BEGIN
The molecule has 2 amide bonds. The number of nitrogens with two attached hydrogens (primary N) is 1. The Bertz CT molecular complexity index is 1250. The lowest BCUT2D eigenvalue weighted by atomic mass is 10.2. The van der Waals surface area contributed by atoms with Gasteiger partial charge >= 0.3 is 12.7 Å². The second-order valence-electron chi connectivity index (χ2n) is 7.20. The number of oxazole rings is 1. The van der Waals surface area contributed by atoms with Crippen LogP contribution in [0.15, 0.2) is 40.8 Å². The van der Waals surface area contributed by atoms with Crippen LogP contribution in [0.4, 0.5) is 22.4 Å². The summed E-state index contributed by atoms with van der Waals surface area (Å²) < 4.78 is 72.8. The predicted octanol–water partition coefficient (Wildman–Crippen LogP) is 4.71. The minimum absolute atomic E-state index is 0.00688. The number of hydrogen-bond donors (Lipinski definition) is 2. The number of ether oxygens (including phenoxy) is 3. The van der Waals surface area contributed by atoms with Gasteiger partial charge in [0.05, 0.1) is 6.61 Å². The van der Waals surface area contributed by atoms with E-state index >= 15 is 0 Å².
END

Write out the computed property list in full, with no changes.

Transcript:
The molecule has 2 amide bonds. The number of nitrogens with two attached hydrogens (primary N) is 1. The Bertz CT molecular complexity index is 1250. The lowest BCUT2D eigenvalue weighted by atomic mass is 10.2. The van der Waals surface area contributed by atoms with Gasteiger partial charge >= 0.3 is 12.7 Å². The second-order valence-electron chi connectivity index (χ2n) is 7.20. The number of oxazole rings is 1. The van der Waals surface area contributed by atoms with Crippen LogP contribution in [0.15, 0.2) is 40.8 Å². The van der Waals surface area contributed by atoms with Crippen LogP contribution in [0.4, 0.5) is 22.4 Å². The summed E-state index contributed by atoms with van der Waals surface area (Å²) < 4.78 is 72.8. The predicted octanol–water partition coefficient (Wildman–Crippen LogP) is 4.71. The minimum absolute atomic E-state index is 0.00688. The number of hydrogen-bond donors (Lipinski definition) is 2. The number of ether oxygens (including phenoxy) is 3. The van der Waals surface area contributed by atoms with Gasteiger partial charge in [0.05, 0.1) is 6.61 Å². The van der Waals surface area contributed by atoms with E-state index >= 15 is 0 Å².